The purpose of this review is to describe research findings regarding chronic Chagas disease in Argentina that have changed the standards of care for patients with Trypanosoma cruzi
infection. Indirect techniques (serological tests) are still the main tools for the primary diagnosis of infection in the chronic phase, but polymerase chain reaction
has been shown to be promising. The prognosis of patients with heart failure or advanced stages of chagasic cardiomyopathy is poor, but a timely diagnosis during the initial stages of the disease would allow for prescription of appropriate therapies to offer a better quality of life. Treatment of T. cruzi
infection is beneficial as secondary prevention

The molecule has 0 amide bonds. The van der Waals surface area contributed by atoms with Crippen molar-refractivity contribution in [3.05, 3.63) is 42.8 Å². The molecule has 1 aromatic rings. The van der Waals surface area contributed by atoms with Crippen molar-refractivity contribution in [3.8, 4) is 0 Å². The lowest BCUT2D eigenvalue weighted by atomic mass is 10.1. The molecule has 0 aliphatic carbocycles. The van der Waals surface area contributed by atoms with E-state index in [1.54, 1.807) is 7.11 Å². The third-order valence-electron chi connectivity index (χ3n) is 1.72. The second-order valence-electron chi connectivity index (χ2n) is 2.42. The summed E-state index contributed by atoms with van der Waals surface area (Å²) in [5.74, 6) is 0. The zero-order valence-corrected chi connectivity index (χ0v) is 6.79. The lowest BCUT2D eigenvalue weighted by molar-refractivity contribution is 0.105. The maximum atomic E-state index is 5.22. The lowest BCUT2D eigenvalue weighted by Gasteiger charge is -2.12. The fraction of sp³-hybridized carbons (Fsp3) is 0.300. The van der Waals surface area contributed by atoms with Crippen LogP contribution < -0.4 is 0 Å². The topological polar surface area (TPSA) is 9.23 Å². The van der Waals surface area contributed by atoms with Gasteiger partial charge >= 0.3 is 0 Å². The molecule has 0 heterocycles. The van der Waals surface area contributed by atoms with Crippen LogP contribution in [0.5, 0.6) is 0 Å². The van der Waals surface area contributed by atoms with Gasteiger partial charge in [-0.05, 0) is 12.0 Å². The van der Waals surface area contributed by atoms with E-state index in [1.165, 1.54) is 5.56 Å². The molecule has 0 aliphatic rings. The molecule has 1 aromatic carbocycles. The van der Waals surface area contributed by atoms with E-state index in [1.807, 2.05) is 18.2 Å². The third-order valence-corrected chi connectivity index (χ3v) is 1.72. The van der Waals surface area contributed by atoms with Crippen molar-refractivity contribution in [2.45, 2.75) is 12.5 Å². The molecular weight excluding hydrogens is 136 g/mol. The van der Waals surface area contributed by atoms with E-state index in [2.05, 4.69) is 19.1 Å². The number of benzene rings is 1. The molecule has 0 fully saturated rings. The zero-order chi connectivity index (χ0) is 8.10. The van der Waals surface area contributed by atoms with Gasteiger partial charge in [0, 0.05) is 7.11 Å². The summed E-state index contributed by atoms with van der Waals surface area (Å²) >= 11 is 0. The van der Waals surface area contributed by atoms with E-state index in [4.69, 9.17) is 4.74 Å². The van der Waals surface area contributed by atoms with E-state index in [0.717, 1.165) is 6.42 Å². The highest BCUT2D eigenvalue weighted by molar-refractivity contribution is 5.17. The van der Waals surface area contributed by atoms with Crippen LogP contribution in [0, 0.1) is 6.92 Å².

to successfully cure the infection or to delay, reduce or prevent the progression to disease and as primary disease prevention by breaking the chain of transmission. Current recommendations have placed the bulk of the diagnostic and treatment responsibility on the Primary Health Care System. Overall, the current research priorities with respect to Chagas disease should be targeted towards (i) the production of new drugs that would provide a shorter treatment course with fewer side effects; (ii) the development of new tools to confirm cure after a full course of treatment during the chronic phase and (iii) biomarkers to identify patients with a high risk of developing diseases.